Our columnist reflects on five issues for the wider internet environment raised by Elon Musk’s planned acquisition of Twitter, including for human rights, freedom of expression and corporate accountability.
After the election of Jair Bolsonaro as president, Brazilian social media became an increasingly fertile ground for the exercise of public violence. This article focuses on two episodes that illustrate social media engagement with homophobic hate speech uttered by or attributed to Bolsonaro.
This report addresses the role of social media in the production and dissemination of hate speech and anti-rights discourse in Brazil. The researchers analysed the impact of this hostile climate on feminists, LGBTIQ people and their allies, as well as their individual and collective responses.
APC and other organisations believe the draft regulations are inconsistent with the international human rights framework, imperil people’s freedom of expression and right to privacy, and could put journalists, dissidents, activists and vulnerable communities, in particular, at greater risk.
The seventh annual report “Hashtag Palestine” illuminates the digital rights violations of Palestinians and pro-Palestinian advocates online, at the hands of the three authorities as well as different social media companies in relation to the escalations and developments on the ground.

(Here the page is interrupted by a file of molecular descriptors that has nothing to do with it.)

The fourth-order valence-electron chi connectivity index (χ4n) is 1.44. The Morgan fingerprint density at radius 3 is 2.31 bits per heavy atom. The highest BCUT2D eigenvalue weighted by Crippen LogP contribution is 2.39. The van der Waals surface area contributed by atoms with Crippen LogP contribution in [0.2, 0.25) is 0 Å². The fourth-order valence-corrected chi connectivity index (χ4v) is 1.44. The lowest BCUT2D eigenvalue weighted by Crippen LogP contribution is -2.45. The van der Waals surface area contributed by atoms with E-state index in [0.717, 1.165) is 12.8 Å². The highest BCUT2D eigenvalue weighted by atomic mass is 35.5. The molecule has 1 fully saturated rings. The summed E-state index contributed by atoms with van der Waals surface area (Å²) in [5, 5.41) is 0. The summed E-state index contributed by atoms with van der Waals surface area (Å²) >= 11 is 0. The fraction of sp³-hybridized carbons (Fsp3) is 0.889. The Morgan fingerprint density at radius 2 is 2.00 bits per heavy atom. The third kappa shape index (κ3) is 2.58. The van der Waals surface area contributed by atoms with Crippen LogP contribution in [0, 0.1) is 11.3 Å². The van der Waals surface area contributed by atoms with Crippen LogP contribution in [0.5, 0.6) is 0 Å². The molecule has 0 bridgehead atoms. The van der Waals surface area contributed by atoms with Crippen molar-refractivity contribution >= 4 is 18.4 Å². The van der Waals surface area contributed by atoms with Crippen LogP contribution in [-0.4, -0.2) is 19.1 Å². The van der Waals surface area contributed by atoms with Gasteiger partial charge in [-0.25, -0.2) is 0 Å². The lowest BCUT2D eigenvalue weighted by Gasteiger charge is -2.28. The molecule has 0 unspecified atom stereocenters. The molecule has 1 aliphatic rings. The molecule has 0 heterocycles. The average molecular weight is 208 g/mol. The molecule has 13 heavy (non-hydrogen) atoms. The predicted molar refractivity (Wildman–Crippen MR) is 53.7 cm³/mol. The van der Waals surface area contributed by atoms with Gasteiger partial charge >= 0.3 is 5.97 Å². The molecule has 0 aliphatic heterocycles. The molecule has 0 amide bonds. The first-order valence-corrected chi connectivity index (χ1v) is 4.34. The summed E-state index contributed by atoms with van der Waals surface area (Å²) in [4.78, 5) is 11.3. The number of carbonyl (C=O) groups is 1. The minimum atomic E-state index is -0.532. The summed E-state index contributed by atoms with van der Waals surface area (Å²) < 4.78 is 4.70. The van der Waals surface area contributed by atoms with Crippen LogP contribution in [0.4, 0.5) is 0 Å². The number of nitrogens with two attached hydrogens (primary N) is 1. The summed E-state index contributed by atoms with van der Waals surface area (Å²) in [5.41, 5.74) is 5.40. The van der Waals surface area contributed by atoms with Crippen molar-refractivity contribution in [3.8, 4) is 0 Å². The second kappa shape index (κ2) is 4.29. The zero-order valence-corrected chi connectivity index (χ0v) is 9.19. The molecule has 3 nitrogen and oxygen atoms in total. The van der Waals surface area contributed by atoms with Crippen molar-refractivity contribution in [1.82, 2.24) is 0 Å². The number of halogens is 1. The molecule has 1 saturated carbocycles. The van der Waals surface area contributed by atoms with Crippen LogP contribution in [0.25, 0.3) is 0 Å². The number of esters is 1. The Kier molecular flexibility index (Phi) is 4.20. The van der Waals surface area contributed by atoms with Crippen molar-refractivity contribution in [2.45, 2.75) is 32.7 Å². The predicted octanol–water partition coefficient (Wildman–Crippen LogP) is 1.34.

This report presents insights into online caste-hate speech, combining qualitative accounts of the targets of such expression on social media platforms with an analysis of these platforms’ speech norms.
Mardiya Siba Yahaya argues that digital surveillance is part of gendered and racist disciplinary structures that manifest in specific forms of online gender-based violence experienced by Black Muslim women influencers.
This newly released study by 7amleh –The Arab Center for Social Media Advancement sheds light on the spread of hate speech among Palestinians in the digital space and its repercussions on their digital rights.
Florencia Goldsman reviews the study "Engendering Hate: The contours of state-aligned gendered disinformation online", adding pieces to the puzzle of targeted digital violence that undermines women's and LGBTIQ+ people's online presence.
We welcome the commitments made by Facebook, Google, TikTok and Twitter to tackle online abuse on their platforms. However, without ensuring that the systems they create do not reproduce and amplify existing inequalities, built-in safety tools will only mitigate harms on the surface.